Senators Disturbed by Dixie Chicks Ban

Senators Disturbed by Dixie Chicks Ban
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Lew, Lowry feels your pain.
Clear Channel's Lowry Mays was in the hot seat during Sen. John McCain's first hearing on radio ownership and consolidation earlier this year. On Tuesday, Cumulus Chairman, President and CEO Lew Dickey had the pleasure.
It was the first chance that members of the Senate Commerce Committee had to scrutinize radio since the FCC released the new media ownership rules.
Given the agenda, observers expected the committee to review the new radio market definition, but little time was spent on that topic. Instead, the Dixie Chicks controversy dominated the hearing.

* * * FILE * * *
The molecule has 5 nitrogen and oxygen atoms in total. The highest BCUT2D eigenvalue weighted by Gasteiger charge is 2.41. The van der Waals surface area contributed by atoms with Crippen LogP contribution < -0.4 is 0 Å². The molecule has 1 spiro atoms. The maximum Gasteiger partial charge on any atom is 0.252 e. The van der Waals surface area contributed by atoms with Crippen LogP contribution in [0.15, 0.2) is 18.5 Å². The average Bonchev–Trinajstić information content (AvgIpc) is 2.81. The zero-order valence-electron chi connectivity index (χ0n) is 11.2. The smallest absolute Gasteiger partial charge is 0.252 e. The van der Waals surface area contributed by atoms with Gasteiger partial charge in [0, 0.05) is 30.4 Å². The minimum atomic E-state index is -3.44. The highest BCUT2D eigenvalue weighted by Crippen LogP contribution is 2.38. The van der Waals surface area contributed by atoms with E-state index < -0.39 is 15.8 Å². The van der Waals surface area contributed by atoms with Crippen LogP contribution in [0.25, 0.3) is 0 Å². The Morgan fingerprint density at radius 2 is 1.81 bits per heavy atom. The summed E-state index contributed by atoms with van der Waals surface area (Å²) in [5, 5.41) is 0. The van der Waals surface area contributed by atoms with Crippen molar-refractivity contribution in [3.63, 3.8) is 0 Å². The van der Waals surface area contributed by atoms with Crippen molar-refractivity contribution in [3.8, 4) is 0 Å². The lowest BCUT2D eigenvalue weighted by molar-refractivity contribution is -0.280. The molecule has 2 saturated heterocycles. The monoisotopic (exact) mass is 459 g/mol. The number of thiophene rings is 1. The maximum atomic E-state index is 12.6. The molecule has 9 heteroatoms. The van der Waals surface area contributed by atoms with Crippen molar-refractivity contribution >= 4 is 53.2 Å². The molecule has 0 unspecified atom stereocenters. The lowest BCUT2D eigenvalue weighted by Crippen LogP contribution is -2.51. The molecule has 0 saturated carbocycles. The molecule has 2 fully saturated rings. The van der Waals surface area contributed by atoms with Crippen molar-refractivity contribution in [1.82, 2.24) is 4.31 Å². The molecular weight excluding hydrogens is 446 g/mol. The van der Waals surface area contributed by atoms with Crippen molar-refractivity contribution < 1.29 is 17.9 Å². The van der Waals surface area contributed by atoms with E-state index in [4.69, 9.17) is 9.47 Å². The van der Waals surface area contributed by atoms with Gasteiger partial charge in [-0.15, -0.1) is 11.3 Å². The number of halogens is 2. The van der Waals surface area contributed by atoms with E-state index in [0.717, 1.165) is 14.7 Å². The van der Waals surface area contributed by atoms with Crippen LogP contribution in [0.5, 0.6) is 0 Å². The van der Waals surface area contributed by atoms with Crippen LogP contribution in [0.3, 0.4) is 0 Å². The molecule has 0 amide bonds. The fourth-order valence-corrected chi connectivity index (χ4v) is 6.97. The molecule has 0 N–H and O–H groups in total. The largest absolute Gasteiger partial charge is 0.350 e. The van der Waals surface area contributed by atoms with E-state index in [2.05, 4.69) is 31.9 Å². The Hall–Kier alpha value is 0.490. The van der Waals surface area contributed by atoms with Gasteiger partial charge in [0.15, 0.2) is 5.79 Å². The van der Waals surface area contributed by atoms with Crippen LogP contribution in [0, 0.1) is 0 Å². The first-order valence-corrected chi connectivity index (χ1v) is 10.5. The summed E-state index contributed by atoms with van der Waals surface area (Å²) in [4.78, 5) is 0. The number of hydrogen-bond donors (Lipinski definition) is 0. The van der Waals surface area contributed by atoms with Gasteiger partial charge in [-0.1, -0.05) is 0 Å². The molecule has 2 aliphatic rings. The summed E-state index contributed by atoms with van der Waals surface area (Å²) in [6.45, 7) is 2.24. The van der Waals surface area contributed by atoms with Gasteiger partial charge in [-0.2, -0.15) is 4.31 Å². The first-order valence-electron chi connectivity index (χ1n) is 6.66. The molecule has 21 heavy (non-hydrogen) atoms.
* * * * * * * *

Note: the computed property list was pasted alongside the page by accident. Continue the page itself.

Senators expressed concern over media concentration giving large radio groups power to trample an individual's First Amendment rights. That's what McCain said essentially happened to the Dixie Chicks after one of its members criticized U.S. involvement in the war with Iraq.
McCain grilled Dickey over the month-long ban of Dixie Chicks airplay. Dickey said several times there was a "hue and cry" from country format listeners to get the Chicks off the air. He said that after meeting with PDs, corporate officials decided on the ban for its country stations. The Chicks were still played on Cumulus' Top 40 stations because those listeners didn't object, he said.
McCain said, "I was as offended as anyone by the Dixie Chicks, but to restrain their trade ... it's an issue of concentration."
Several senators feared such a ban could be applied to political speeches that a group owner felt could hurt its business.
Sen. Barbara Boxer likened the ban of the group to blacklisting of writers considered to be communists in the 1950s.

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